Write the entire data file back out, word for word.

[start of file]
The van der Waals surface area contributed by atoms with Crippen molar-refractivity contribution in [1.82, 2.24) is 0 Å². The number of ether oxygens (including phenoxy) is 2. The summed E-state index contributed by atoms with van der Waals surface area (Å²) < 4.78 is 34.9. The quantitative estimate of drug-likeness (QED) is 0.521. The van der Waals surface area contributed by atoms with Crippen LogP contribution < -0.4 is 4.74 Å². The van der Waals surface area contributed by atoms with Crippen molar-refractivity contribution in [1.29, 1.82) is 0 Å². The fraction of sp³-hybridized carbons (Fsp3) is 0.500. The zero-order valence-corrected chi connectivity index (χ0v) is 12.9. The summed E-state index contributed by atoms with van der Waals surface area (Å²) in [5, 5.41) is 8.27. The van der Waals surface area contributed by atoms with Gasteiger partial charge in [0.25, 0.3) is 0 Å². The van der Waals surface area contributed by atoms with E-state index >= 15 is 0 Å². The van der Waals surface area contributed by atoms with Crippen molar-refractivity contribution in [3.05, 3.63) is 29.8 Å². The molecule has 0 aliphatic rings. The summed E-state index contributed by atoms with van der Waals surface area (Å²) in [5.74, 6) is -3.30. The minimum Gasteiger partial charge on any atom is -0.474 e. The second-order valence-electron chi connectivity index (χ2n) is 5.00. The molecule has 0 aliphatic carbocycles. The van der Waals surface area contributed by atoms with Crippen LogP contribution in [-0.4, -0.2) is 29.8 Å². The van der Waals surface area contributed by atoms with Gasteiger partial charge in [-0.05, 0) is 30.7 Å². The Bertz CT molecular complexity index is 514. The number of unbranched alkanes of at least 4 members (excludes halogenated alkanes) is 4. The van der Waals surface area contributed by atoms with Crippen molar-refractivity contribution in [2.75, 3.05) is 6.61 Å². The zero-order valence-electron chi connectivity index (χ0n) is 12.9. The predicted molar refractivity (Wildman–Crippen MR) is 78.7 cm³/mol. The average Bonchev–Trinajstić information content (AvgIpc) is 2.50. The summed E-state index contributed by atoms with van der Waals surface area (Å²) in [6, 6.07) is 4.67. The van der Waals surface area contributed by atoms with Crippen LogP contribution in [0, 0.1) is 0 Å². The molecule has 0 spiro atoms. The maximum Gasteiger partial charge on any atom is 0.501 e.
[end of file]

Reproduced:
The van der Waals surface area contributed by atoms with Crippen molar-refractivity contribution in [1.82, 2.24) is 0 Å². The number of ether oxygens (including phenoxy) is 2. The summed E-state index contributed by atoms with van der Waals surface area (Å²) < 4.78 is 34.9. The quantitative estimate of drug-likeness (QED) is 0.521. The van der Waals surface area contributed by atoms with Crippen LogP contribution < -0.4 is 4.74 Å². The van der Waals surface area contributed by atoms with Crippen molar-refractivity contribution in [1.29, 1.82) is 0 Å². The fraction of sp³-hybridized carbons (Fsp3) is 0.500. The zero-order valence-corrected chi connectivity index (χ0v) is 12.9. The summed E-state index contributed by atoms with van der Waals surface area (Å²) in [5, 5.41) is 8.27. The van der Waals surface area contributed by atoms with Gasteiger partial charge in [0.25, 0.3) is 0 Å². The van der Waals surface area contributed by atoms with E-state index >= 15 is 0 Å². The van der Waals surface area contributed by atoms with Crippen molar-refractivity contribution in [3.05, 3.63) is 29.8 Å². The molecule has 0 aliphatic rings. The summed E-state index contributed by atoms with van der Waals surface area (Å²) in [5.74, 6) is -3.30. The minimum Gasteiger partial charge on any atom is -0.474 e. The second-order valence-electron chi connectivity index (χ2n) is 5.00. The molecule has 0 aliphatic carbocycles. The van der Waals surface area contributed by atoms with Crippen LogP contribution in [-0.4, -0.2) is 29.8 Å². The van der Waals surface area contributed by atoms with Gasteiger partial charge in [-0.05, 0) is 30.7 Å². The Bertz CT molecular complexity index is 514. The number of unbranched alkanes of at least 4 members (excludes halogenated alkanes) is 4. The van der Waals surface area contributed by atoms with Crippen molar-refractivity contribution in [2.75, 3.05) is 6.61 Å². The zero-order valence-electron chi connectivity index (χ0n) is 12.9. The predicted molar refractivity (Wildman–Crippen MR) is 78.7 cm³/mol. The average Bonchev–Trinajstić information content (AvgIpc) is 2.50. The summed E-state index contributed by atoms with van der Waals surface area (Å²) in [6, 6.07) is 4.67. The van der Waals surface area contributed by atoms with Crippen LogP contribution in [0, 0.1) is 0 Å². The molecule has 0 spiro atoms. The maximum Gasteiger partial charge on any atom is 0.501 e.